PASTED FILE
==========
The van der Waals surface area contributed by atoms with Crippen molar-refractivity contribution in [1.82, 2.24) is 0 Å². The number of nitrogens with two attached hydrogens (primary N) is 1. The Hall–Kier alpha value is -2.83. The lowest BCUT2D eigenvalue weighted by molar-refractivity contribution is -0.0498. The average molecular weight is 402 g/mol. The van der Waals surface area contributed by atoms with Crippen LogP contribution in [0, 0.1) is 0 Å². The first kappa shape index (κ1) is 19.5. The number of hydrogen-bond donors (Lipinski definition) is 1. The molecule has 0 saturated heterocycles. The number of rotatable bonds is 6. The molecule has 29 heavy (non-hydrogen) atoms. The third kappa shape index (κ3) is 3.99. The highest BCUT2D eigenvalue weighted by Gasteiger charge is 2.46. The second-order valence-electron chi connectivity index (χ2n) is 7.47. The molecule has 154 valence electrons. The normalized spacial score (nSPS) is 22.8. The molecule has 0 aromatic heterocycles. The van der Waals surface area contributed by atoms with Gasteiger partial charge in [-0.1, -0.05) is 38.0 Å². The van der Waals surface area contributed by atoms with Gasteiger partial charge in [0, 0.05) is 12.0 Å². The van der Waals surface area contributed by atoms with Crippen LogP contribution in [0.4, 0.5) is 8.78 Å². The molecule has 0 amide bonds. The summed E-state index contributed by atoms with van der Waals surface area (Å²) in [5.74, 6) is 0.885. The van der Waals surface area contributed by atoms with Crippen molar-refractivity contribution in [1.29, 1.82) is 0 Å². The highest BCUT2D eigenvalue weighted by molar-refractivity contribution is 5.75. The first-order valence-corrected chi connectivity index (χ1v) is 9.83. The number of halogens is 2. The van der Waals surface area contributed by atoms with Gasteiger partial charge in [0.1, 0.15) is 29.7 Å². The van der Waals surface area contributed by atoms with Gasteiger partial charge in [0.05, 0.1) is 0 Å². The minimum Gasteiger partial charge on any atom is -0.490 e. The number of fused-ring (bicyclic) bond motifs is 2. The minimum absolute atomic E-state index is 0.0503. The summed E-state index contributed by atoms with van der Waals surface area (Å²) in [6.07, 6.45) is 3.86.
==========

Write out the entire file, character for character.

The van der Waals surface area contributed by atoms with Crippen molar-refractivity contribution in [1.82, 2.24) is 0 Å². The number of nitrogens with two attached hydrogens (primary N) is 1. The Hall–Kier alpha value is -2.83. The lowest BCUT2D eigenvalue weighted by molar-refractivity contribution is -0.0498. The average molecular weight is 402 g/mol. The van der Waals surface area contributed by atoms with Crippen LogP contribution in [0, 0.1) is 0 Å². The first kappa shape index (κ1) is 19.5. The number of hydrogen-bond donors (Lipinski definition) is 1. The molecule has 0 saturated heterocycles. The number of rotatable bonds is 6. The molecule has 29 heavy (non-hydrogen) atoms. The third kappa shape index (κ3) is 3.99. The highest BCUT2D eigenvalue weighted by Gasteiger charge is 2.46. The second-order valence-electron chi connectivity index (χ2n) is 7.47. The molecule has 154 valence electrons. The normalized spacial score (nSPS) is 22.8. The molecule has 0 aromatic heterocycles. The van der Waals surface area contributed by atoms with Gasteiger partial charge in [-0.1, -0.05) is 38.0 Å². The van der Waals surface area contributed by atoms with Gasteiger partial charge in [0, 0.05) is 12.0 Å². The van der Waals surface area contributed by atoms with Crippen LogP contribution in [0.4, 0.5) is 8.78 Å². The molecule has 0 amide bonds. The summed E-state index contributed by atoms with van der Waals surface area (Å²) in [5.74, 6) is 0.885. The van der Waals surface area contributed by atoms with Crippen molar-refractivity contribution in [1.29, 1.82) is 0 Å². The highest BCUT2D eigenvalue weighted by molar-refractivity contribution is 5.75. The first-order valence-corrected chi connectivity index (χ1v) is 9.83. The number of halogens is 2. The van der Waals surface area contributed by atoms with Gasteiger partial charge in [0.1, 0.15) is 29.7 Å². The van der Waals surface area contributed by atoms with Gasteiger partial charge in [0.05, 0.1) is 0 Å². The minimum Gasteiger partial charge on any atom is -0.490 e. The number of fused-ring (bicyclic) bond motifs is 2. The minimum absolute atomic E-state index is 0.0503. The summed E-state index contributed by atoms with van der Waals surface area (Å²) in [6.07, 6.45) is 3.86.